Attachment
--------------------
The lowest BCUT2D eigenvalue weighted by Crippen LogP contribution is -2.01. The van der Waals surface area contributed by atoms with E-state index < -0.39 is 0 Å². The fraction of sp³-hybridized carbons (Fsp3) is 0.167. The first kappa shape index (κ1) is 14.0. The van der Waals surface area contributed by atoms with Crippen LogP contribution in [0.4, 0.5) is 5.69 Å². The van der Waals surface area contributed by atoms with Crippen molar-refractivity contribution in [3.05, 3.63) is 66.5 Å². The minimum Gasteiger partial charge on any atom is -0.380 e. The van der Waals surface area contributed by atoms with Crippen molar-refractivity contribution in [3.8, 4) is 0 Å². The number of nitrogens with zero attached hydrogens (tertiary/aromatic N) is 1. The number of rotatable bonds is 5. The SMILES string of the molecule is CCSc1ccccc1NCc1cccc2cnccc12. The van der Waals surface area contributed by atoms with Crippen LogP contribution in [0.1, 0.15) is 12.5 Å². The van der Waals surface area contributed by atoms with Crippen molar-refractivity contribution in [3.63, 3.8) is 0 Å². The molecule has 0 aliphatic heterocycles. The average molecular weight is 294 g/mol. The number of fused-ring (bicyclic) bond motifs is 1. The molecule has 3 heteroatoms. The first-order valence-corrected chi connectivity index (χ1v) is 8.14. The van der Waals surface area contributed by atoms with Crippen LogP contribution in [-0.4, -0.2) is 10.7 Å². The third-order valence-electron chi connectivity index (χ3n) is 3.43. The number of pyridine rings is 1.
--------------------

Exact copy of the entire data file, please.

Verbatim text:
The lowest BCUT2D eigenvalue weighted by Crippen LogP contribution is -2.01. The van der Waals surface area contributed by atoms with E-state index < -0.39 is 0 Å². The fraction of sp³-hybridized carbons (Fsp3) is 0.167. The first kappa shape index (κ1) is 14.0. The van der Waals surface area contributed by atoms with Crippen LogP contribution in [0.4, 0.5) is 5.69 Å². The van der Waals surface area contributed by atoms with Crippen molar-refractivity contribution in [3.05, 3.63) is 66.5 Å². The minimum Gasteiger partial charge on any atom is -0.380 e. The van der Waals surface area contributed by atoms with Crippen molar-refractivity contribution in [3.8, 4) is 0 Å². The number of nitrogens with zero attached hydrogens (tertiary/aromatic N) is 1. The number of rotatable bonds is 5. The SMILES string of the molecule is CCSc1ccccc1NCc1cccc2cnccc12. The van der Waals surface area contributed by atoms with Crippen LogP contribution in [0.1, 0.15) is 12.5 Å². The van der Waals surface area contributed by atoms with Crippen molar-refractivity contribution in [3.63, 3.8) is 0 Å². The molecule has 0 aliphatic heterocycles. The average molecular weight is 294 g/mol. The number of fused-ring (bicyclic) bond motifs is 1. The molecule has 3 heteroatoms. The first-order valence-corrected chi connectivity index (χ1v) is 8.14. The van der Waals surface area contributed by atoms with Crippen LogP contribution in [-0.4, -0.2) is 10.7 Å². The third-order valence-electron chi connectivity index (χ3n) is 3.43. The number of pyridine rings is 1.